from the runway

‘Afroblend Unleashed’ fashion show showcases beauty of African prints

Connor Bahng | Staff Photographer

One of Friday night's biggest accomplishments was the beautiful merging of traditional African prints with modern silhouettes.

African influence in the mainstream is undeniable, from Kente cloth to Ankara print. Music artists including Beyonce, Rihanna and Solange have been spotted in the designs. African prints traditionally include very bright, vibrant patterns that are exclusive to a certain tribe — Kente cloth is from the Ashanti in Ghana, and is traditionally used for celebrations such as weddings or naming ceremonies.

But with ideas and influences expanding out of their cultural roots, the once-exclusive prints have found new audiences.

At the African Student Union’s annual fashion showcase in Goldstein Auditorium Friday, with the theme “Afroblend Unleashed,” the designs embodied the traditional usage as well as modern takes. The show exhibited a mix of fall and summer clothing with trench coats, pants, wrap skirts, and two-piece sets and backpacks with traditional prints. Each individual piece blended tradition with modernity, which created a beautiful collection.

It was a showcase of versatility because so often we become trapped in the mindset that traditional African clothing must look a certain way, but this show dispelled that myth by creating everyday looks.

While backstage in the midst of the chaos of the show, I had the opportunity to speak with two of the designers, Imani Kutti and Jason Adu.

Imani Kutti – “Ivory Kutts”

Imani Kutti is a 20-year-old fashion designer from Chicago. She is Ivorian and Nigerian, and credits her roots for influencing her designs.

The Daily Orange: Where did the inspiration for your line come from?

Imani Kutti: The inspiration for my line came from my family, my background, my culture. Also, the people I’m surrounded by, so really my family. Everyone in my family is pretty fashionable. My dad was a designer, and my mom makes her own clothes or has them made.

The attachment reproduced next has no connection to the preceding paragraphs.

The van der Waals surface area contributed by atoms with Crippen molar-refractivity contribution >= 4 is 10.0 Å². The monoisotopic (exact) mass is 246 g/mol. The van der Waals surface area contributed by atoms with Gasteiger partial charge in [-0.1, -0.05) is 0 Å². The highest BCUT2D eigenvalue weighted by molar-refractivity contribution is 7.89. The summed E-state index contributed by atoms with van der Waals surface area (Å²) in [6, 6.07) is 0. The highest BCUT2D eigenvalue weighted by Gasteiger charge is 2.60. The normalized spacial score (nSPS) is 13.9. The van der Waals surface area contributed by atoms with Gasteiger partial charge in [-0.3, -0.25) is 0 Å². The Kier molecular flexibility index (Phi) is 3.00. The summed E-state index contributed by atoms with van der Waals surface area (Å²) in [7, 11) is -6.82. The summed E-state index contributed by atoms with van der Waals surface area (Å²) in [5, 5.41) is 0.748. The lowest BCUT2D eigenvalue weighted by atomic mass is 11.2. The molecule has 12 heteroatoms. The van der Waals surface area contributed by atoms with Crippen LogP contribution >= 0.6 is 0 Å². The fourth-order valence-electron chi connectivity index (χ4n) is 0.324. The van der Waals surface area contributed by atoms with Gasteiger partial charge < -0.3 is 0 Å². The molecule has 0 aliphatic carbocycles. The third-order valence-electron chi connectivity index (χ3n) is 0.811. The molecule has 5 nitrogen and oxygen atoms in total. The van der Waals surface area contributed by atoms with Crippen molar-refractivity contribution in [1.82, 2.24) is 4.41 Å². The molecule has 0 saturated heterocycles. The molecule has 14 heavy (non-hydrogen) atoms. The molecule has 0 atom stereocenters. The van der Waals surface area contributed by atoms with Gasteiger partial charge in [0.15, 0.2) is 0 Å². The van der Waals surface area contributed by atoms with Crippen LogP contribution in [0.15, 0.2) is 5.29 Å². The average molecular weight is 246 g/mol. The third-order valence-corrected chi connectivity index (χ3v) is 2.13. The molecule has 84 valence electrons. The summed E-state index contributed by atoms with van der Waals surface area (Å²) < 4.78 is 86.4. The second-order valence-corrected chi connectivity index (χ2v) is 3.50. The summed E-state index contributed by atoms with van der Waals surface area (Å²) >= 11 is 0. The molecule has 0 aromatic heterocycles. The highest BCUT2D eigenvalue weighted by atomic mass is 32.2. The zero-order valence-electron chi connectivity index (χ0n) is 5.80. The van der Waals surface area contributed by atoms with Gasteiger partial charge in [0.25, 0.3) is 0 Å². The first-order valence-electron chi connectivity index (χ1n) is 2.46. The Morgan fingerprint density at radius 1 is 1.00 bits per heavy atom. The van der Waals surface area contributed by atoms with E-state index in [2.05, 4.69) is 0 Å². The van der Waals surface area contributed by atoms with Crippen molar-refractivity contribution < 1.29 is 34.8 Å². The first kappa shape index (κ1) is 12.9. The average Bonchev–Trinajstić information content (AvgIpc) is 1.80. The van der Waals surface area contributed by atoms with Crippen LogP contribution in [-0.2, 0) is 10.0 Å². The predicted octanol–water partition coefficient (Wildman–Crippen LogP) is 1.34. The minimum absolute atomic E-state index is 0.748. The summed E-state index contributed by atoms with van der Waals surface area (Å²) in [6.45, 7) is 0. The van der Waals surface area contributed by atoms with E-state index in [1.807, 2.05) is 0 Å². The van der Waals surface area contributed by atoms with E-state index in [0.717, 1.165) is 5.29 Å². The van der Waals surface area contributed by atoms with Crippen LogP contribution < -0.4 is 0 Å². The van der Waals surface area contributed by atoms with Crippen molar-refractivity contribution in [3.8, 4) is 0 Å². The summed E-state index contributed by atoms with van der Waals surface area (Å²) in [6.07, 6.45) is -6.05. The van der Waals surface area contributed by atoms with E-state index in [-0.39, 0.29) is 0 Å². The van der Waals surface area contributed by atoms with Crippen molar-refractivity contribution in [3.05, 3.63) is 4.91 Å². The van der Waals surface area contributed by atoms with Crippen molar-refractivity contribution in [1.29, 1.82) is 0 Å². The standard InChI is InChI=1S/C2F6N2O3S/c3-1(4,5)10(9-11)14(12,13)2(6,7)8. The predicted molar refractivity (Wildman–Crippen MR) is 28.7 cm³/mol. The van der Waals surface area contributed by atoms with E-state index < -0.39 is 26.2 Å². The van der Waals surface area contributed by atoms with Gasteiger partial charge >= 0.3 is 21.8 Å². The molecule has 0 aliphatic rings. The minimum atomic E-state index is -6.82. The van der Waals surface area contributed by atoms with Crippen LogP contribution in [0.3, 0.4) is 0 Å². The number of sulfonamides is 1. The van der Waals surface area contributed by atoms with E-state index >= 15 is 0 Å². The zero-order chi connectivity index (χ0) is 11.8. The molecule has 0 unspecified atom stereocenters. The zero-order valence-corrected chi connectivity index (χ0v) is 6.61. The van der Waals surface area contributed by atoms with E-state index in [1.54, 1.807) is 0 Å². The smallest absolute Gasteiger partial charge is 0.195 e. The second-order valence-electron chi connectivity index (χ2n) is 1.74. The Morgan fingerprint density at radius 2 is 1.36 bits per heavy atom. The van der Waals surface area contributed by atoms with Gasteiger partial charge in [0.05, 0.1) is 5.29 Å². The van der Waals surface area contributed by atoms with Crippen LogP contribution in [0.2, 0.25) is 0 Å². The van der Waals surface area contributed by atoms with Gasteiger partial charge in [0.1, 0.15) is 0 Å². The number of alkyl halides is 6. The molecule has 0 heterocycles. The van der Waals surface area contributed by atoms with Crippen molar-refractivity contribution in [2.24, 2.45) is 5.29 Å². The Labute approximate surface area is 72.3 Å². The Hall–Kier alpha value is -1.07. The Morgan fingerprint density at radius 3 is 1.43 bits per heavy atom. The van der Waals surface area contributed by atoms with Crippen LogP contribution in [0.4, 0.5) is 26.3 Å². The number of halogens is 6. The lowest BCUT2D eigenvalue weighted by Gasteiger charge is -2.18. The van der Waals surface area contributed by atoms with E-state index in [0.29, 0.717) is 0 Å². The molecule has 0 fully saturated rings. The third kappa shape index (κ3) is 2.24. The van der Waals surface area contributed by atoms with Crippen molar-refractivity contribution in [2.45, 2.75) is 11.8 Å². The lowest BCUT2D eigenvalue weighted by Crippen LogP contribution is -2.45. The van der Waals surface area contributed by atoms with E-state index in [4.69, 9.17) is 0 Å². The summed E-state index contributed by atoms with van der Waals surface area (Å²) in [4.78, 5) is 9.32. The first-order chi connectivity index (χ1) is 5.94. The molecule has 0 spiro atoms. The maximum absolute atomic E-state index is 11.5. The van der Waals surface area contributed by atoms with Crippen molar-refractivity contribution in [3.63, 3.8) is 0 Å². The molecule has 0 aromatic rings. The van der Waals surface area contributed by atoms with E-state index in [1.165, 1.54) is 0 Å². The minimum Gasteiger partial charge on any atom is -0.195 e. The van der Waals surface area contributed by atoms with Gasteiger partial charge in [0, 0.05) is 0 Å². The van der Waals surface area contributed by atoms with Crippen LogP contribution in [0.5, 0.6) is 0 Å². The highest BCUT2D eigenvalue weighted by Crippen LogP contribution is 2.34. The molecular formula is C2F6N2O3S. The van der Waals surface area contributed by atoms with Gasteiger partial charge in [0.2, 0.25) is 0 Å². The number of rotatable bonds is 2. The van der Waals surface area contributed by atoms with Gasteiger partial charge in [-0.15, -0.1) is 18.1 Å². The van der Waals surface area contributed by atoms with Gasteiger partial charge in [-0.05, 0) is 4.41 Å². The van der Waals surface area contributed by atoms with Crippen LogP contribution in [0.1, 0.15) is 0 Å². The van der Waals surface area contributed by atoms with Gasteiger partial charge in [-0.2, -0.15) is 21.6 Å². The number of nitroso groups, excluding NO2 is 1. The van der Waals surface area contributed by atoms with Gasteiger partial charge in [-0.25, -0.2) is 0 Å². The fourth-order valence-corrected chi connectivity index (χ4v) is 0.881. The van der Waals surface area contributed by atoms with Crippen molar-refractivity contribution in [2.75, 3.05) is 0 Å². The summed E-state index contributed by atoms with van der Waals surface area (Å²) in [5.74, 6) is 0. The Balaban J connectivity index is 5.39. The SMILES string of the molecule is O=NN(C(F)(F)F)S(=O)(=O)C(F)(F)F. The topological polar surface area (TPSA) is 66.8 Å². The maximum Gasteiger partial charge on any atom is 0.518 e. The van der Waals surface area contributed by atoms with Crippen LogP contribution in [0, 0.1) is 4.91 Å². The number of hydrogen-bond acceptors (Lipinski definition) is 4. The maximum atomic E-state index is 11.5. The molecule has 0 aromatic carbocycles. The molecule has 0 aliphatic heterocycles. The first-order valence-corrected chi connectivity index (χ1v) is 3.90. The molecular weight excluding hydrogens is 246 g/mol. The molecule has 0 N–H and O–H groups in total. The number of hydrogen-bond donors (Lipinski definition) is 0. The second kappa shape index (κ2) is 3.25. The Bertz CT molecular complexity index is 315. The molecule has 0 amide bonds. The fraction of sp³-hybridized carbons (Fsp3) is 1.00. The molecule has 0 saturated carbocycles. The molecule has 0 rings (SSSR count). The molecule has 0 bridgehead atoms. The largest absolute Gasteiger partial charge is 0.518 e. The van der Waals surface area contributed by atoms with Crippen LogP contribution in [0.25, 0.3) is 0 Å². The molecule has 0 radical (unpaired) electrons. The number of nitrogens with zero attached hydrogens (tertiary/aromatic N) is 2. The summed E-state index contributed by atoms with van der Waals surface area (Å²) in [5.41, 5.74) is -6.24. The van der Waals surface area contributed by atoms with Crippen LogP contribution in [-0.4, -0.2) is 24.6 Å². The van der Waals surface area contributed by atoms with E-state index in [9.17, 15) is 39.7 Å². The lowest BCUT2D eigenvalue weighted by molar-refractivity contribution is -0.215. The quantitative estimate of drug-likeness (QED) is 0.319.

The D.O.: How did you get into styling with African prints?

I.K.: My family is Ivorian and Nigerian, and that really influenced me.

The D.O.: Where did the inspiration for the fashion show come from? Or did you already have the clothes made?

I.K.: Well, I made those clothes specifically for the show, and I already had some made. I was going for a casual, but cute look. I wasn’t really too dramatic with the looks. They were more chic everyday wear.

The D.O.: How do you think African prints and clothing have influenced pop culture?

I.K.: For me, I think it’s always influenced it here and there, but I think people are just now starting to feed into it because I think it’s coming along with the whole movement with everybody becoming more conscious of their background. I feel like it’s something people can relate to, like black people can really relate to. Even though you’re not “African,” it’s your background, it’s your history.

Jason Adu – “Ataria NYC”

Born and raised in Ghana, Jason Ofori is the Vice President of Ataria NYC, an African and European brand of clothing. His responsibilities include covering a majority of the shows, managing their products and overseeing all of the men’s clothing designs.

The D.O.: Where did the inspiration for the name of your line come from?

Jason AduThe name of our line is where I’m from — I’m from Ghana. What we call clothing in Ghana is ‘at-aria’. That came from that, being that I was born and raised in New York. Me and my partner, we got the name from just everything that’s around us.

The D.O.: The name of the show is “Afroblend Unleashed.” Did you keep that in mind when you were designing or did you already have a set idea of what it was going to look like?

J.A.: It came about, like, it’s like a European and African blend, so it could be more diverse to Caucasian people, any different race, Chinese, any kind of race because it has that same Zara slick feel, and it has the African print. That’s where we really got it from. I’m more of a European style person, but we added an African feel to it.

The D.O.: How do you think African print and clothing has influenced pop culture?

J.A.: (African clothing) is definitely growing. Our main goal is to open up a flagship store one day for people to buy on the regular, to wear everyday. I think it has grown more. I’ve seen more African print clothing.

The D.O.: Do you think that’s a good thing, or has it become more commercialized?

J.A.: Yeah, it is kind of getting too commercialized. But, I mean everybody has a different style to their African … I don’t like the basic things people do with regular prints. I like if you were mixing it up like the way we do it. It’s OK, I mean it’s how the world works right?


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